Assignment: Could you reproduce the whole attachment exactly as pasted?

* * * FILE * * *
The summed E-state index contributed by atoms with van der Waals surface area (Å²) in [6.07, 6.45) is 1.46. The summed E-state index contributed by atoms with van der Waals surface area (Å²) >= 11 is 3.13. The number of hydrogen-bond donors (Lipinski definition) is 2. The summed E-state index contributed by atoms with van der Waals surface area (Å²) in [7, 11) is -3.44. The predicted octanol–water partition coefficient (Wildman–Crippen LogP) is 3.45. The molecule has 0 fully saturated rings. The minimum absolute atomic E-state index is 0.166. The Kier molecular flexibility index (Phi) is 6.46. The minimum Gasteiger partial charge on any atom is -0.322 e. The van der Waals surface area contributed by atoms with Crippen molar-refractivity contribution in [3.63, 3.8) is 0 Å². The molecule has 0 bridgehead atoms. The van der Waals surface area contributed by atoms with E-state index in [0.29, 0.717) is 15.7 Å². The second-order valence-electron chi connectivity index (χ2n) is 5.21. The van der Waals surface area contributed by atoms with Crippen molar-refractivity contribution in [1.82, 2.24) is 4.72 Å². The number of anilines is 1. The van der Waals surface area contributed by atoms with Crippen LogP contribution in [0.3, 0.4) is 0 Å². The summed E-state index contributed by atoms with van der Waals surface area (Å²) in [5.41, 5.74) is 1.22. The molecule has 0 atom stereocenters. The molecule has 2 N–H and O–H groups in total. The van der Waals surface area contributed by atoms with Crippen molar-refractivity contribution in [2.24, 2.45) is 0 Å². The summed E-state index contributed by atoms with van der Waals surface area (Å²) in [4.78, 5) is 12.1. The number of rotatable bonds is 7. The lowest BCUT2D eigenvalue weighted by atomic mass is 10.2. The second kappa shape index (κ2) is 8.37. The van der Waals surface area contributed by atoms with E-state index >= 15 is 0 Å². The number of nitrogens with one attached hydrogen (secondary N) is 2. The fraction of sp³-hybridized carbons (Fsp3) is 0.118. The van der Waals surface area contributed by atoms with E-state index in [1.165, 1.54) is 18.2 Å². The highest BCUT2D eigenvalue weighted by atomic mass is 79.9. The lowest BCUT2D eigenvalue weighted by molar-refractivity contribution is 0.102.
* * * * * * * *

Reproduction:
The summed E-state index contributed by atoms with van der Waals surface area (Å²) in [6.07, 6.45) is 1.46. The summed E-state index contributed by atoms with van der Waals surface area (Å²) >= 11 is 3.13. The number of hydrogen-bond donors (Lipinski definition) is 2. The summed E-state index contributed by atoms with van der Waals surface area (Å²) in [7, 11) is -3.44. The predicted octanol–water partition coefficient (Wildman–Crippen LogP) is 3.45. The molecule has 0 fully saturated rings. The minimum absolute atomic E-state index is 0.166. The Kier molecular flexibility index (Phi) is 6.46. The minimum Gasteiger partial charge on any atom is -0.322 e. The van der Waals surface area contributed by atoms with Crippen molar-refractivity contribution in [3.63, 3.8) is 0 Å². The molecule has 0 bridgehead atoms. The van der Waals surface area contributed by atoms with E-state index in [0.29, 0.717) is 15.7 Å². The second-order valence-electron chi connectivity index (χ2n) is 5.21. The van der Waals surface area contributed by atoms with Crippen molar-refractivity contribution in [1.82, 2.24) is 4.72 Å². The number of anilines is 1. The van der Waals surface area contributed by atoms with Crippen LogP contribution in [0.3, 0.4) is 0 Å². The summed E-state index contributed by atoms with van der Waals surface area (Å²) in [5.41, 5.74) is 1.22. The molecule has 0 atom stereocenters. The molecule has 2 N–H and O–H groups in total. The van der Waals surface area contributed by atoms with Crippen molar-refractivity contribution in [2.24, 2.45) is 0 Å². The summed E-state index contributed by atoms with van der Waals surface area (Å²) in [4.78, 5) is 12.1. The number of rotatable bonds is 7. The lowest BCUT2D eigenvalue weighted by atomic mass is 10.2. The second kappa shape index (κ2) is 8.37. The van der Waals surface area contributed by atoms with E-state index >= 15 is 0 Å². The number of nitrogens with one attached hydrogen (secondary N) is 2. The fraction of sp³-hybridized carbons (Fsp3) is 0.118. The van der Waals surface area contributed by atoms with E-state index in [1.165, 1.54) is 18.2 Å². The highest BCUT2D eigenvalue weighted by atomic mass is 79.9. The lowest BCUT2D eigenvalue weighted by molar-refractivity contribution is 0.102.